This trend was obvious in the teaching of formal operations. At first, the low- and high-performing groups were close in learning rate. Later, there were huge differences. Group 2 was able to learn at a much higher rate, largely because it was not necessary to bring them to a high level of mastery. On several occasions, I purposely taught the children in Group 2 to a low level of mastery (around 60 percent). I closed the work on the topic with one model of doing it the right way, and I assured the children that this was very difficult material. At the beginning of the next lesson, almost all of them had perfect mastery.

So, I think the answer to my question as to why mastery learning didn't become the norm is simply that it wasn't needed. Why go through all the effort of mastery learning when the higher-performers really didn't need it to learn? If the teacher is basing their performance on the feedback they are receiving from the successful students (only 60% mastery is needed), it's easy to see how one could reach the false conclusion that that's all the teaching a student needs to learn. And human nature being what it is, why teach more when less will do.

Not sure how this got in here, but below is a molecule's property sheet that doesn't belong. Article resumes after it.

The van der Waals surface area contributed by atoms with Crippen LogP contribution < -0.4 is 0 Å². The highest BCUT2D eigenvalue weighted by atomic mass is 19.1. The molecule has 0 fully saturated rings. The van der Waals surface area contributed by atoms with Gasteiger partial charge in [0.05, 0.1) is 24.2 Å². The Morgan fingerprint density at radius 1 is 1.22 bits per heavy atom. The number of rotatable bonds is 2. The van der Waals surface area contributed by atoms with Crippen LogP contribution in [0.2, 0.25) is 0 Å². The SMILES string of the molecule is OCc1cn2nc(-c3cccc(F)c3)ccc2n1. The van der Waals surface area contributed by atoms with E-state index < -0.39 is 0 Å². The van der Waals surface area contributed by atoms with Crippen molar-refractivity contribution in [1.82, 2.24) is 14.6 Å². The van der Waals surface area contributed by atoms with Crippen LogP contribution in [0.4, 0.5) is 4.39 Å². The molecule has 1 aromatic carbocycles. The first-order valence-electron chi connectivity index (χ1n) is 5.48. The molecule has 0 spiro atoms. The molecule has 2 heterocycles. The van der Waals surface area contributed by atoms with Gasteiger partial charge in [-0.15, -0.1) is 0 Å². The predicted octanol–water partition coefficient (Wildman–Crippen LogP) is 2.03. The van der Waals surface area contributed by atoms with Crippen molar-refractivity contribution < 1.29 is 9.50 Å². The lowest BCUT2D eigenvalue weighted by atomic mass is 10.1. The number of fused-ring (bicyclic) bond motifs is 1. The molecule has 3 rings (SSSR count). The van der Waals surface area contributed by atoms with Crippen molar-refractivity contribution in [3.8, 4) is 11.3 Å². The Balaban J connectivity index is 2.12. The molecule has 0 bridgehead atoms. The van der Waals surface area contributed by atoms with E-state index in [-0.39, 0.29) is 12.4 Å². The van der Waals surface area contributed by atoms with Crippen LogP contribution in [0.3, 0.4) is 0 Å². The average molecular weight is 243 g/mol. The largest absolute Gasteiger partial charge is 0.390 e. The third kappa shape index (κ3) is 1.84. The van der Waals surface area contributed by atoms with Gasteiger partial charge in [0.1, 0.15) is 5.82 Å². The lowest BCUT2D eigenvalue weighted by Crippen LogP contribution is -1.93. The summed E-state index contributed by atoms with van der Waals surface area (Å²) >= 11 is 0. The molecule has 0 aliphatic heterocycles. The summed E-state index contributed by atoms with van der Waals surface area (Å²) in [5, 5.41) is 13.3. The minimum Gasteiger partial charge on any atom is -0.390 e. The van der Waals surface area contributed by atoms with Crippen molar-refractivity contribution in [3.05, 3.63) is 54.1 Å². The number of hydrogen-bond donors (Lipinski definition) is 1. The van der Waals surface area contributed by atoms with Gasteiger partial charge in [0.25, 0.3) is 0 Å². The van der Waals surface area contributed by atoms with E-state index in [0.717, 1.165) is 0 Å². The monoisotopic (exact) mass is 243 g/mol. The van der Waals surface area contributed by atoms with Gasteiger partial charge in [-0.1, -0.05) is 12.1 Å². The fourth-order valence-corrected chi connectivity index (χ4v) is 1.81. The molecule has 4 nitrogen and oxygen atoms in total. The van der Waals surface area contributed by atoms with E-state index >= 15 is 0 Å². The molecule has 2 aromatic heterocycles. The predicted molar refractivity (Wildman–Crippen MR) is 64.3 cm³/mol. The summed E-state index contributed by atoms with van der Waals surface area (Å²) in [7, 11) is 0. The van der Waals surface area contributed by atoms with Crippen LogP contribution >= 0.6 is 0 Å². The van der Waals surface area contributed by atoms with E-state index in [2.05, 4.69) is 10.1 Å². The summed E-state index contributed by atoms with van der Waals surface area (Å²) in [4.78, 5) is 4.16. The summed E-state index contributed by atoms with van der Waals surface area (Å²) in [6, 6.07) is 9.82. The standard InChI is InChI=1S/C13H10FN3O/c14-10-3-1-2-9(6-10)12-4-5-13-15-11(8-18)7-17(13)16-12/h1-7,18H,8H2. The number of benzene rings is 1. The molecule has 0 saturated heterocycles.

Nonetheless, I think we now know enough about how the brain works to know that retention of learned material is greatly enhanced when the learner engages in distributed practice after the initial mass practice. All students would benefit from distributed practice. So why haven't traditional educators changed their ways to offer more distributed practice?